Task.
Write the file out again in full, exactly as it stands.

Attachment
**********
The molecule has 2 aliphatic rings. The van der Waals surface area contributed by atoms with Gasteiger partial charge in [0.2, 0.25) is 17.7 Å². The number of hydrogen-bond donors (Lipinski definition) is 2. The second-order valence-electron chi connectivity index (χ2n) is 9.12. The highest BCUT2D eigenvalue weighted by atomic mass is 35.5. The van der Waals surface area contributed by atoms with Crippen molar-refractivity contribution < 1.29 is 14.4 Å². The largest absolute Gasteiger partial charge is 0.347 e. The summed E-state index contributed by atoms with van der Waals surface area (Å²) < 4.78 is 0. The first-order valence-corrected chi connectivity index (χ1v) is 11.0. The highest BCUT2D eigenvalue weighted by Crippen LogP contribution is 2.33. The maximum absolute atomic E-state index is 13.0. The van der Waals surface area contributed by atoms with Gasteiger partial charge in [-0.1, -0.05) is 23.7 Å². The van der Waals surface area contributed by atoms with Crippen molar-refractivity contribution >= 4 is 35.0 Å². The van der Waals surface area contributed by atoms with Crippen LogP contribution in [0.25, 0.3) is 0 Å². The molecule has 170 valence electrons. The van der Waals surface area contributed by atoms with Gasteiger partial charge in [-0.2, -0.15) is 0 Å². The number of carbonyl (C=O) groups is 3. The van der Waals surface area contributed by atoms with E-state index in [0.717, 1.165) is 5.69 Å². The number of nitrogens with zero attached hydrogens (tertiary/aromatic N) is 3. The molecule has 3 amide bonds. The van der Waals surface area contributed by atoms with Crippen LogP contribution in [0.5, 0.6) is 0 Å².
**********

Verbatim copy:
The molecule has 2 aliphatic rings. The van der Waals surface area contributed by atoms with Gasteiger partial charge in [0.2, 0.25) is 17.7 Å². The number of hydrogen-bond donors (Lipinski definition) is 2. The second-order valence-electron chi connectivity index (χ2n) is 9.12. The highest BCUT2D eigenvalue weighted by atomic mass is 35.5. The van der Waals surface area contributed by atoms with Crippen molar-refractivity contribution < 1.29 is 14.4 Å². The largest absolute Gasteiger partial charge is 0.347 e. The summed E-state index contributed by atoms with van der Waals surface area (Å²) < 4.78 is 0. The first-order valence-corrected chi connectivity index (χ1v) is 11.0. The highest BCUT2D eigenvalue weighted by Crippen LogP contribution is 2.33. The maximum absolute atomic E-state index is 13.0. The van der Waals surface area contributed by atoms with Gasteiger partial charge in [-0.1, -0.05) is 23.7 Å². The van der Waals surface area contributed by atoms with Crippen molar-refractivity contribution >= 4 is 35.0 Å². The van der Waals surface area contributed by atoms with Crippen LogP contribution in [0.25, 0.3) is 0 Å². The molecule has 170 valence electrons. The van der Waals surface area contributed by atoms with Gasteiger partial charge in [-0.2, -0.15) is 0 Å². The number of carbonyl (C=O) groups is 3. The van der Waals surface area contributed by atoms with E-state index in [0.717, 1.165) is 5.69 Å². The number of nitrogens with zero attached hydrogens (tertiary/aromatic N) is 3. The molecule has 3 amide bonds. The van der Waals surface area contributed by atoms with Crippen LogP contribution in [0.5, 0.6) is 0 Å².